Eagle Theatre (Sacramento, California)
The reconstructed Eagle Theatre in Old Town Sacramento in its exact historic location
|Architect||Hubbard, Brown & Co.|
The Eagle Theatre in Gold Rush-era Sacramento was the first permanent theatre to be built in the state of California. Established in 1849 this relatively small structure was originally wood-framed and canvas-covered with a tin roof and a packed earth floor. The theatre was flooded on Jan 4, 1850.
Located at 925 Front Street, it was one of the earliest structures in the new city. It featured many different types of entertainment for a rough crowd of wild west pioneers and gold miners from the small but rapidly growing area. Tickets to the theater could be obtained at a nearby saloon for two dollars and three dollars, most likely the Round Tent Saloon then located just to the south of the theatre.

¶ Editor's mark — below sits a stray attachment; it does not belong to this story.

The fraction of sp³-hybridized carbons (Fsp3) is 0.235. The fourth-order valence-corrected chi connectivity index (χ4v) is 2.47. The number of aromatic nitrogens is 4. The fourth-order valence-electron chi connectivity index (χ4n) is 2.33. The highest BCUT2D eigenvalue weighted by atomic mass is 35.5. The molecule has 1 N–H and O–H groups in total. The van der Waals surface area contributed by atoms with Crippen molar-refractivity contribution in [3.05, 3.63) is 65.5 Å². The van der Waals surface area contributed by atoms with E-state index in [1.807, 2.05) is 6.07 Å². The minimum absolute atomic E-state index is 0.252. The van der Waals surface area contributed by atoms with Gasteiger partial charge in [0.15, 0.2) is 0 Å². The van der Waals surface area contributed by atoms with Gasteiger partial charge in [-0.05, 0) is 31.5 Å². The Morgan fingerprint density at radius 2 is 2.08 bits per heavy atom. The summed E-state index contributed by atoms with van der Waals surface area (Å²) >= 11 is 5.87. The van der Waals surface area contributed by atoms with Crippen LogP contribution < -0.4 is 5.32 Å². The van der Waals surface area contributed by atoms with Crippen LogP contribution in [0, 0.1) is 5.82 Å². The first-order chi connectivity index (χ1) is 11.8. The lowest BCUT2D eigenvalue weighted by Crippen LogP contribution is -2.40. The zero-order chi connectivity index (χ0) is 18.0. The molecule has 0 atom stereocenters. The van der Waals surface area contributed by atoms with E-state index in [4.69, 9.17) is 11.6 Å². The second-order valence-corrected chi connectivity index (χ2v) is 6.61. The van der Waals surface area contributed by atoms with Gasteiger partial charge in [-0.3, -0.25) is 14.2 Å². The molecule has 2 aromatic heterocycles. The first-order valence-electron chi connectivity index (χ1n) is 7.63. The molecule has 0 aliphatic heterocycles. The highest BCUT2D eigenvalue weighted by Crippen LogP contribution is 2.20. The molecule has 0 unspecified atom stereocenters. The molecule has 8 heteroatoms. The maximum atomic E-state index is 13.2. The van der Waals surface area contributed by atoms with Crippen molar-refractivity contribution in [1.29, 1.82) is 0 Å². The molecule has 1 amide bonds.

- Levy, JoAnn (2013). They Saw the Elephant: Women in the California Gold Rush. University of Oklahoma Press. p. 137. ISBN 9780806189956. Retrieved 29 August 2018.
- Wilmeth, Don B.; Bigsby, Christopher (1998). The Cambridge History of American Theatre. Cambridge University Press. p. 17. ISBN 9780521472043. Retrieved 29 August 2018.
- "Eagle Theatre". California State Parks - Parks and Recreation. California State Government. Retrieved April 21, 2017.
- "The Eagle Theatre" (PDF). California State Parks - Gold Rush District. California State Government. Retrieved April 21, 2017.